Boris Johnson and Prince Charles hold talks on Rwanda | Prince Charles

Boris Johnson will have an awkward meeting with the Prince of Wales in Rwanda after the heir to the throne criticized the government’s policy of sending asylum seekers to the East African country.

The talks will take place at the Commonwealth Heads of Government Meeting (CHOGM) in Kigali this week. Prince Charles has reportedly described the government’s plan to fly 4,000 miles on a one-way ticket as “appalling”.

The meeting between the Prime Minister and Prince Charles will be the first time they have spoken since the Queen’s Platinum Jubilee Prayer. Prince Charles’ comments surfaced several days later.

Clarence House said the couple will meet for a “cup of tea and catch up” on Friday morning.

The prime minister’s official spokesman said the meeting would be “informal without a specific agenda”. “They are scheduled to meet, and obviously they will meet each other during the summit, but they are scheduled to have a bilateral discussion as well,” he said.

The first flight carrying people to Rwanda was due to take off last week, but it was halted after a last-minute European Court of Human Rights intervention led to several successful legal challenges. Next month, a Supreme Court hearing is scheduled to consider whether the policy of sending asylum seekers to Rwanda is legal.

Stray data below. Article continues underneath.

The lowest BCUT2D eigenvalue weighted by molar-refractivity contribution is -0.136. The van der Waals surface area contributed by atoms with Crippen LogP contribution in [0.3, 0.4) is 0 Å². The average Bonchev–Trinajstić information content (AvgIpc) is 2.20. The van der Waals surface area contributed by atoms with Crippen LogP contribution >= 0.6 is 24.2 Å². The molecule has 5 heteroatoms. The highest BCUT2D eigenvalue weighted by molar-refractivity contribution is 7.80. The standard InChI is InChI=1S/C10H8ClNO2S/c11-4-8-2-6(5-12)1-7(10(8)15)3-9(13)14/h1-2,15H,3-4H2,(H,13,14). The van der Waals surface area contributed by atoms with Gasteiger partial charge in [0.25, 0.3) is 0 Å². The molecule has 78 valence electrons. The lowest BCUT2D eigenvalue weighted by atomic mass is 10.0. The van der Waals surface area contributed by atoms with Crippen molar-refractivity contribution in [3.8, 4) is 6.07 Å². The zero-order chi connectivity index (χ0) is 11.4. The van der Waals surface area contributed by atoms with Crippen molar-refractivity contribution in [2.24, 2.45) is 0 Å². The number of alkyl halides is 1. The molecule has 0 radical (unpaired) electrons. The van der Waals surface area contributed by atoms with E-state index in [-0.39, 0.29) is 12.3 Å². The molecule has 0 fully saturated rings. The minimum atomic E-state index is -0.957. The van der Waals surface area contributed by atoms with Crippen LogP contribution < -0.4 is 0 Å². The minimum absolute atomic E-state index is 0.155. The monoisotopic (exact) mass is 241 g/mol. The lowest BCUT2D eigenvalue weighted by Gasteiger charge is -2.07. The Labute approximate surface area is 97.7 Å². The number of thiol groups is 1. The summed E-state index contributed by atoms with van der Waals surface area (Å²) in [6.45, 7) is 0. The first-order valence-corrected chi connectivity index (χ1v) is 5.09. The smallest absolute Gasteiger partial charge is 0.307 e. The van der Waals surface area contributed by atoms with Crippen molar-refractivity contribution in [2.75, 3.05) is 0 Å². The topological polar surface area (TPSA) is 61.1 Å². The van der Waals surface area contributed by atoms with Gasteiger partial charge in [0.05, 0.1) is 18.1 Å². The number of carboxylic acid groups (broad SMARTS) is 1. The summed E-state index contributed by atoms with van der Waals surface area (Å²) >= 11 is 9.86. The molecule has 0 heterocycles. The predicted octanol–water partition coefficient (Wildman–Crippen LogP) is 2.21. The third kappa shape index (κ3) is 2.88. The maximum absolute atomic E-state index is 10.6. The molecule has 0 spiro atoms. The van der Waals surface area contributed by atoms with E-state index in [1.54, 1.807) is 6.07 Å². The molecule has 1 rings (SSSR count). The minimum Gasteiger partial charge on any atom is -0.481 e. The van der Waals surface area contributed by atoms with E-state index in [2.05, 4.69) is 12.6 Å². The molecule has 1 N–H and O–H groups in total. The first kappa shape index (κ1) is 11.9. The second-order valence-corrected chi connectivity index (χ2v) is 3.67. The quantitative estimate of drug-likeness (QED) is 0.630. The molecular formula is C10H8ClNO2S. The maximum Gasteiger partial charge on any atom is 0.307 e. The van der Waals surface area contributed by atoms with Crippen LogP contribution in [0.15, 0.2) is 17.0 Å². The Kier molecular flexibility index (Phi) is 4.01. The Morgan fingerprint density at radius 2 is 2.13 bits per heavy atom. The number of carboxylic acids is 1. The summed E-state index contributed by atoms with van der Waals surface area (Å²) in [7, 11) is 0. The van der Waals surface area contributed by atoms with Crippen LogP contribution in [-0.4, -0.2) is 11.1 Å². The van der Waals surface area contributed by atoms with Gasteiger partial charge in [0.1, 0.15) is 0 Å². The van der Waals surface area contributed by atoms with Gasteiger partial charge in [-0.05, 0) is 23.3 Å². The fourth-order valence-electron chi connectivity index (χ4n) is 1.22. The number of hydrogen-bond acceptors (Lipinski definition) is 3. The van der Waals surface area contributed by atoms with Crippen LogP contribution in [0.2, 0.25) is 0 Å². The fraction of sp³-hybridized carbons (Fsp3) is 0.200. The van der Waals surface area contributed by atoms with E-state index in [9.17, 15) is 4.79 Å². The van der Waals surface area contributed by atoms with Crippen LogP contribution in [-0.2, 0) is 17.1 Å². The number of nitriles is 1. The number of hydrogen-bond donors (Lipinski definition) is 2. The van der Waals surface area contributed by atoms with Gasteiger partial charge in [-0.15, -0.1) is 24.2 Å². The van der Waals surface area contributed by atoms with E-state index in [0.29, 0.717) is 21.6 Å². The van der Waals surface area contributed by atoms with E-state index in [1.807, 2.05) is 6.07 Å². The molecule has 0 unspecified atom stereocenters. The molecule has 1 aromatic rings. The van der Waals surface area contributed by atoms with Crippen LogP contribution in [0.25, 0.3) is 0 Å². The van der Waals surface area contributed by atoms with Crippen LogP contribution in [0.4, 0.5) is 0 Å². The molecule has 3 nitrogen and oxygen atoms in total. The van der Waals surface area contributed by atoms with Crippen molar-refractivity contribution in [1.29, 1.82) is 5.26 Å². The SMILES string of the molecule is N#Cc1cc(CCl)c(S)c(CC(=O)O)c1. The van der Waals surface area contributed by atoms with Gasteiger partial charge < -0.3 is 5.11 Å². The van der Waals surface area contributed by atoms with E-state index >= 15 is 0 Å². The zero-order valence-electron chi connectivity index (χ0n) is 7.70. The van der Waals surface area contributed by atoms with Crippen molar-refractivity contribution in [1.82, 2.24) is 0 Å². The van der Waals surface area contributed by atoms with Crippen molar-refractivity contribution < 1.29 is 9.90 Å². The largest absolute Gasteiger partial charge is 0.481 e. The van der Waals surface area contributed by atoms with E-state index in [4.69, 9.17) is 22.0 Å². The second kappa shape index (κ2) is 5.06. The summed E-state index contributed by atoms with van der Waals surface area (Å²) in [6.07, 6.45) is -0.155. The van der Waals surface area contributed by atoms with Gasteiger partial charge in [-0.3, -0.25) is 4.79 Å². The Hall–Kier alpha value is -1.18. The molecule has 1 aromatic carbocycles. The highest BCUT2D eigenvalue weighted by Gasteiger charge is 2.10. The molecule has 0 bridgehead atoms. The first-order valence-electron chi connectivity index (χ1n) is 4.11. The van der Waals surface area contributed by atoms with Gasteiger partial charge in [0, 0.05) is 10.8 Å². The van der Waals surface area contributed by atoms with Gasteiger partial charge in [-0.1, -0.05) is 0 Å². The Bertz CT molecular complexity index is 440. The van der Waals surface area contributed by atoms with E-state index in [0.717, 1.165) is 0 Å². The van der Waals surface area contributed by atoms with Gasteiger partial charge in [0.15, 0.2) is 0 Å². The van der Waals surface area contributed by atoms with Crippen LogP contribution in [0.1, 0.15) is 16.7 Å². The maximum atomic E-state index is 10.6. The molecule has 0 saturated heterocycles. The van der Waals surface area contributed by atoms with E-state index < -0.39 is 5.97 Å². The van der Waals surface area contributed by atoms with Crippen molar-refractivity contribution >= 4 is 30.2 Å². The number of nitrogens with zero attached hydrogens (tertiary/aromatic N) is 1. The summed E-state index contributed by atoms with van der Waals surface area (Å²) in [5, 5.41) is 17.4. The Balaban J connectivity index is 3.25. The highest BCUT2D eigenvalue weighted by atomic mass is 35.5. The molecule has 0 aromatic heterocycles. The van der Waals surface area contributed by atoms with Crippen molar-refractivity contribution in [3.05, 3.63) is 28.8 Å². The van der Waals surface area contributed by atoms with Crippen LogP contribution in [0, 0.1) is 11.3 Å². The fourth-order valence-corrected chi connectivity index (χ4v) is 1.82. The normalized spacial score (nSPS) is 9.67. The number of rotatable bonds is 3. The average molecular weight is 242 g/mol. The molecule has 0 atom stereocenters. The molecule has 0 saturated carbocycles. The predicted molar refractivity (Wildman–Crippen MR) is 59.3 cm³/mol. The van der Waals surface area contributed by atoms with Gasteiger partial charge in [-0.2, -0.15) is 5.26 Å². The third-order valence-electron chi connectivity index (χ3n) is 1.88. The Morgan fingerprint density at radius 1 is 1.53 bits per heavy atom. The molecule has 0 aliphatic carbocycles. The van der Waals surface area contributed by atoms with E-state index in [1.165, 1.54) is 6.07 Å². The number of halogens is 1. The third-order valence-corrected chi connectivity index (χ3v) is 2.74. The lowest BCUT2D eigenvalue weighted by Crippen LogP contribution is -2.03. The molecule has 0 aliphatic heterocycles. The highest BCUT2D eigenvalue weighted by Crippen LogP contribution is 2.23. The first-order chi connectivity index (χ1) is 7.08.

This policy is one component of a £120m economic deal with Kigali, and it has been widely criticized. The government has refused to disclose the expected costs of flights, the cost of living for those sent to Rwanda, or the criteria by which they are selected for deportation. There are also deep concerns about Rwanda’s human rights record, including allegations of extrajudicial killings, extradition of political opponents, and a lack of media freedom.

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Rwandan President Paul Kagame has been praised for his role in ending the 1994 genocide in which hundreds of thousands of Tutsis were killed. But he was also accused of mercilessly harassing and kidnapping political opponents.

Among his alleged victims is Paul Rusabagina, a former hotel manager in Kigali, whose efforts to save people in the genocide are chronicled in the film Hotel Rwanda. Rsabagina, a US permanent resident and prominent dissident, was kidnapped while traveling in the Middle East in August 2020 and tricked into boarding a private plane that took him to Rwanda, where he was sentenced to 25 years in prison. Last month, the US State Department officially announced his unfair arrest.

Prince Charles, who represents the Queen at the summit, arrived in Rwanda on Tuesday. It is not clear what day he will hold talks with Johnson, but he will open the main session of the summit for prime ministers and presidents on Friday.

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